Department collaborates with industry to implement power engineering specialization
November 13, 2018
Ludovit Hintos, BS Electrical and Computer Engineering ’08, started his career at Dominion Energy right after graduating from Mason.
In the last 10 years, he has completed his master’s degree in electrical engineering, earned his professional engineer (PE) license, and been promoted from entry-level engineer to manager of electric distribution design and project management.
Hintos is now helping the Electrical and Computer Engineering Department in developing the power engineering specialization for the electrical engineering program. He has also helped facilitate student field visits to Dominion’s facilities and has advised students on class projects for electric power systems courses.
Hintos shares from his experiences at Mason and provides valuable advice for the department and prospective ECE students.
Can you tell us what it is like to be an alumnus who has progressed in his career from an engineer to a manager and has become a PE?
I began my career in the electric distribution design department at Dominion Energy. I was responsible for designs of new distribution lines and improvement of existing lines in Northern Virginia.
After one year, I was promoted and transferred to the electric distribution reliability department, where my main responsibility was developing methods to improve electric reliability of the existing power distribution infrastructure under various capital budgets. The work involved research, fieldwork, and project management. During this time, I also got the opportunity to learn the operation of electric distribution grid and substations.
From November 2012 to May 2014, I was back in the electric distribution design department as a supervisor, and my job profile shifted to management. In February 2017, I was promoted to manager of electric distribution design and project management, leading a team of 123 employees, including eight supervisors and five project managers.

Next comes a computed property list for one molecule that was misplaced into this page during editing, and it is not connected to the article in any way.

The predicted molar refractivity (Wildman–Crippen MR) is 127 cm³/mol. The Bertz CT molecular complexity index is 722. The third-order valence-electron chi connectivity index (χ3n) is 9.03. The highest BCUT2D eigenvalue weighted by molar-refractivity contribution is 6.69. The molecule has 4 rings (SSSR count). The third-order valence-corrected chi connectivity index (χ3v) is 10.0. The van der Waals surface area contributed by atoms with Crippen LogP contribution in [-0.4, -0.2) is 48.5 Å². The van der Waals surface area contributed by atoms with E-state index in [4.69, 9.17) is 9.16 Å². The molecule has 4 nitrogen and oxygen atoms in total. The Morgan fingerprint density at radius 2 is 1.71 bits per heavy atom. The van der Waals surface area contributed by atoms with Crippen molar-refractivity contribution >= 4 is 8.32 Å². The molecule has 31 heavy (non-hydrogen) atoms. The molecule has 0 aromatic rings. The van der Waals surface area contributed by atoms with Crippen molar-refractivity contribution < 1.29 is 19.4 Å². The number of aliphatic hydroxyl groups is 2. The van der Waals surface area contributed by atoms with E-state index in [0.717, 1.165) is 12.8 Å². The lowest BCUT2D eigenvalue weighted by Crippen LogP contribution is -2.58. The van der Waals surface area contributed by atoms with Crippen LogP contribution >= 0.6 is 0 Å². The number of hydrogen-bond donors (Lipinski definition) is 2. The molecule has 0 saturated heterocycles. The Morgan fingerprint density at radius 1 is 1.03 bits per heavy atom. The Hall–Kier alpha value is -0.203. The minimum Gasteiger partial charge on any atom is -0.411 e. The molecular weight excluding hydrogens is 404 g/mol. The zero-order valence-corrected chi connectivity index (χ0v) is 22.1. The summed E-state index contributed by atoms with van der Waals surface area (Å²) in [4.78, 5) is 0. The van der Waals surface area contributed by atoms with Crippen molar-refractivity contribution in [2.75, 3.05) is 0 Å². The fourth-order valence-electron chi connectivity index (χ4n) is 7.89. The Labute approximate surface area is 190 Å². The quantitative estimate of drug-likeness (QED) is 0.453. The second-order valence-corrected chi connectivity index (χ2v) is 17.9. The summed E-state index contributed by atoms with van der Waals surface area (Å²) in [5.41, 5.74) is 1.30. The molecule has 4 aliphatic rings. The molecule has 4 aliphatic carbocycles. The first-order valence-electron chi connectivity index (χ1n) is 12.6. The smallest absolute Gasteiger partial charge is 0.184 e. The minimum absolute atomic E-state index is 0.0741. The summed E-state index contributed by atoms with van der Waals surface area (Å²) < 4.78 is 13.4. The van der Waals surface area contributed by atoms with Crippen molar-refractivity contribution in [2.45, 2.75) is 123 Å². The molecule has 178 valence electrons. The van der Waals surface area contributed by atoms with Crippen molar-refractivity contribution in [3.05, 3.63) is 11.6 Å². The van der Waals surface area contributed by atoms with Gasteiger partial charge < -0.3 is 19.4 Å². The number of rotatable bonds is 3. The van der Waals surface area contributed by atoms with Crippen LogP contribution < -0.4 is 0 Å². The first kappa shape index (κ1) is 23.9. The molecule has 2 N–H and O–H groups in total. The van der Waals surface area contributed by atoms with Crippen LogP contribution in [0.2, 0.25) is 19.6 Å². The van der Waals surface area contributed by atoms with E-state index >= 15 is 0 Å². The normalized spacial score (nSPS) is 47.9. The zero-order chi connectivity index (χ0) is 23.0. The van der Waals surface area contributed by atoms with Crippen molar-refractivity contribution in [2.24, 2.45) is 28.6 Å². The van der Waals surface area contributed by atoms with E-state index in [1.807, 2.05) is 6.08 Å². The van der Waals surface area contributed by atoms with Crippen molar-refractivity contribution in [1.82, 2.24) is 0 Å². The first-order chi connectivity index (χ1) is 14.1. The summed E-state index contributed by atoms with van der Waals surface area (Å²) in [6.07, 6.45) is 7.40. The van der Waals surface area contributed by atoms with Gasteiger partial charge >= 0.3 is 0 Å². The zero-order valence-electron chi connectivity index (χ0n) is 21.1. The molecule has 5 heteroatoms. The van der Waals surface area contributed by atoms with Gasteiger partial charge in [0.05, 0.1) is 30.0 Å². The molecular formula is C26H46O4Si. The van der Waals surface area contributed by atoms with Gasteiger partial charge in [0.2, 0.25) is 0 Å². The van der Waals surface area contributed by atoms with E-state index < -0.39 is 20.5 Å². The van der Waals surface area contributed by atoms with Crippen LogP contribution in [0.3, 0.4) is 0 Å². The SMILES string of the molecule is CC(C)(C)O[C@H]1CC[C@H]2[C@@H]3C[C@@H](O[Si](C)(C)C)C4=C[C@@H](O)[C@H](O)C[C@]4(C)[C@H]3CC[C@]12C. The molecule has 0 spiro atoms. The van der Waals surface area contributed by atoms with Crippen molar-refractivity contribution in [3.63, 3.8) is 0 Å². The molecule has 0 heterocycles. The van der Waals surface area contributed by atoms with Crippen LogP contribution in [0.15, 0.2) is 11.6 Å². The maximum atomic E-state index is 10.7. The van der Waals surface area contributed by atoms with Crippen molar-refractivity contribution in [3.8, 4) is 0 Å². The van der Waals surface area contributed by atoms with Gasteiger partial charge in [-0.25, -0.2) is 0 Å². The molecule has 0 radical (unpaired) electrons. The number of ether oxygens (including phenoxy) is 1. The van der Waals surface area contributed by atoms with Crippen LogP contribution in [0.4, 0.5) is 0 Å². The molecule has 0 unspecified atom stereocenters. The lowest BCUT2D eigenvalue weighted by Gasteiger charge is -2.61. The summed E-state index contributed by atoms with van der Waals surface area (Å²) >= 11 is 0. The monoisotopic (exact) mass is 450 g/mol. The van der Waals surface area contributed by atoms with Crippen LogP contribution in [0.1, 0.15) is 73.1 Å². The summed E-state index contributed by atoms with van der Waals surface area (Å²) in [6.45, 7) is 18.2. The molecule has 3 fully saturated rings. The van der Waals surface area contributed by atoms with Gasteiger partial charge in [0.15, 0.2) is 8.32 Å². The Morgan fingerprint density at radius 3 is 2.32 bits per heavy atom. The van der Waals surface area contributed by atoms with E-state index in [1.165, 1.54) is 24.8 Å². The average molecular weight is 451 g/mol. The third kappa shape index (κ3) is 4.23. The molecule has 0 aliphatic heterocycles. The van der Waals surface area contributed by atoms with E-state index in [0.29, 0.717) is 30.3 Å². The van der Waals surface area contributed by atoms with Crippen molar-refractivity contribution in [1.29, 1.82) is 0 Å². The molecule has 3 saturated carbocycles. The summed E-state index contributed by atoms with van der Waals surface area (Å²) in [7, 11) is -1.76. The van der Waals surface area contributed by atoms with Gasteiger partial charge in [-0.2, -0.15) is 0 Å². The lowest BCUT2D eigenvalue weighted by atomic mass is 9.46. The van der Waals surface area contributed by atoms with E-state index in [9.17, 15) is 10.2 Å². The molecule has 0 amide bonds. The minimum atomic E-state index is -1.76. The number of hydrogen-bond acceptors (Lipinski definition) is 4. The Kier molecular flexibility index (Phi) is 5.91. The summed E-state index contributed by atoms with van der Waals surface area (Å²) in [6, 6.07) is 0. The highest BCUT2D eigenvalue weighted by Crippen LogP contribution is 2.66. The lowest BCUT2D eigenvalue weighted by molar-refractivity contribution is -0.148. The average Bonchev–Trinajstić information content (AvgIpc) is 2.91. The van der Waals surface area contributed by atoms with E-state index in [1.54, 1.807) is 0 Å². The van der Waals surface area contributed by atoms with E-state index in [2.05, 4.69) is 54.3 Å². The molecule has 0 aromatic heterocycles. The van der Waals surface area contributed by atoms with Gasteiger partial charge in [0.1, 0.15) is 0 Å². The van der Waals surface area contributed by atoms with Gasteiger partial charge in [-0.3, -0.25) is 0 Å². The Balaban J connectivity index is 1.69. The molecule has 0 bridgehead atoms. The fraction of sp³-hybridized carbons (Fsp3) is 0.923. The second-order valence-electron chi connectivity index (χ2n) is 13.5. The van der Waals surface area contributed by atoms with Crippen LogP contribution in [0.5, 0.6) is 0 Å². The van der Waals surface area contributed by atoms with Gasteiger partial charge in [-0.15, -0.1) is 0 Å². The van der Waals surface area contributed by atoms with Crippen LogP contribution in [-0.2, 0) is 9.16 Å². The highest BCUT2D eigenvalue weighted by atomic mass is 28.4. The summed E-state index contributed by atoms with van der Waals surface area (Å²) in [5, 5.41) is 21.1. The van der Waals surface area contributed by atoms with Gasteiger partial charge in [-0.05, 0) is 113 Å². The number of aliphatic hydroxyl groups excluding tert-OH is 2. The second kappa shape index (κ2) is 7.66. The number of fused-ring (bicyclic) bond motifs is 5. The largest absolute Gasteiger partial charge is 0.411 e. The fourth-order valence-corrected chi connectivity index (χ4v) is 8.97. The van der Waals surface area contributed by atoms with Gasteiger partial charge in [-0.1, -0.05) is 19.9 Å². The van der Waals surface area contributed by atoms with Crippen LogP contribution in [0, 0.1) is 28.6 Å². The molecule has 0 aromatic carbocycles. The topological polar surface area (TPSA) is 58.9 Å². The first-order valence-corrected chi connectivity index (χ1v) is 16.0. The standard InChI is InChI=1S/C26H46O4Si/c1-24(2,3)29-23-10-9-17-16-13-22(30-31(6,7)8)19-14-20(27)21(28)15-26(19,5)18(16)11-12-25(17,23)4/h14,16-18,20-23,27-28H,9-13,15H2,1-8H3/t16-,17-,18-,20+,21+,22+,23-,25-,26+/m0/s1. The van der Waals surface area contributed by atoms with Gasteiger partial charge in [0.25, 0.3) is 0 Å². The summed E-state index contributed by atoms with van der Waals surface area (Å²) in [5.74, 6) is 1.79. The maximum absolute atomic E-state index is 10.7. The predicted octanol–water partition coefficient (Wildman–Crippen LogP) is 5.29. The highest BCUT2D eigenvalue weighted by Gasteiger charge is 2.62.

I am passionate about learning and always put 120 percent effort toward my job. While working full time at Dominion Energy, I completed my master’s degree at Mason and also earned my PE license. I believe that receiving the MS degree and PE license was beneficial for my career, and it earned me a new level of respect among my fellow engineers.
What motivated you to help the ECE Department establish a specialization in power engineering?
There are no schools in the immediate area offering accredited power engineering programs. The power industry is in a state of change, and there is a huge need for power engineers to (not only) support the grid but also to support the growth of data centers and other technologically advanced companies located in our area. Northern Virginia has become a center for innovation and technology, and that’s why I think we could benefit from this program.
What particular topics should the new program include to prepare power engineers for the future?
The power grid is the largest infrastructure in the nation. I recommend covering the important topics of planning and reliability, power quality, fault analysis, power system protection, load flow analysis, rotating machines, GIS systems, and renewable energy. Which course or sequence of courses did you find most useful in preparing you for your current work? The circuit analysis courses, robotics class, and various labs were all beneficial for my current work. However, every course I took had either (a) direct or indirect positive impact on my career. Overall, the engineering program changed the way I solve problems. It was a very rewarding experience that paved the way for a successful career.
This story appeared in the fall issue of the ECE News, the newsletter of the Department of Electrical and Computer Engineering.